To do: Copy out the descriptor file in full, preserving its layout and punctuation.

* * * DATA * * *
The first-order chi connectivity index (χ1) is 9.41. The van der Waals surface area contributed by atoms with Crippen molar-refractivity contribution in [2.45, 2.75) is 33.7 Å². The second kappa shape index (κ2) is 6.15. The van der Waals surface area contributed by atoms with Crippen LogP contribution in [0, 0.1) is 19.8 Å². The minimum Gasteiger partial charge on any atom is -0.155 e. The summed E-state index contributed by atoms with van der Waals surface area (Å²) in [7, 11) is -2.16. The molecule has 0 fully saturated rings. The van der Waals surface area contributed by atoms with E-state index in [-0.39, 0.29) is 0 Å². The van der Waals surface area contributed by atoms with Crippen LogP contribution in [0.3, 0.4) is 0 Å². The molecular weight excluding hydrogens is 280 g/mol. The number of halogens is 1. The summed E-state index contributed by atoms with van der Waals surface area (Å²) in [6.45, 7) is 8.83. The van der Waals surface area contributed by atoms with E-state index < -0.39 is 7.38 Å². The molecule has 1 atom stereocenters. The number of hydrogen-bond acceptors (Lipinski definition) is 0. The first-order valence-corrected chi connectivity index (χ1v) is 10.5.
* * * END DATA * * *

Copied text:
The first-order chi connectivity index (χ1) is 9.41. The van der Waals surface area contributed by atoms with Crippen molar-refractivity contribution in [2.45, 2.75) is 33.7 Å². The second kappa shape index (κ2) is 6.15. The van der Waals surface area contributed by atoms with Crippen LogP contribution in [0, 0.1) is 19.8 Å². The minimum Gasteiger partial charge on any atom is -0.155 e. The summed E-state index contributed by atoms with van der Waals surface area (Å²) in [7, 11) is -2.16. The molecule has 0 fully saturated rings. The van der Waals surface area contributed by atoms with E-state index in [-0.39, 0.29) is 0 Å². The van der Waals surface area contributed by atoms with Crippen LogP contribution in [0.3, 0.4) is 0 Å². The molecular weight excluding hydrogens is 280 g/mol. The number of halogens is 1. The summed E-state index contributed by atoms with van der Waals surface area (Å²) in [6.45, 7) is 8.83. The van der Waals surface area contributed by atoms with E-state index < -0.39 is 7.38 Å². The molecule has 1 atom stereocenters. The number of hydrogen-bond acceptors (Lipinski definition) is 0. The first-order valence-corrected chi connectivity index (χ1v) is 10.5.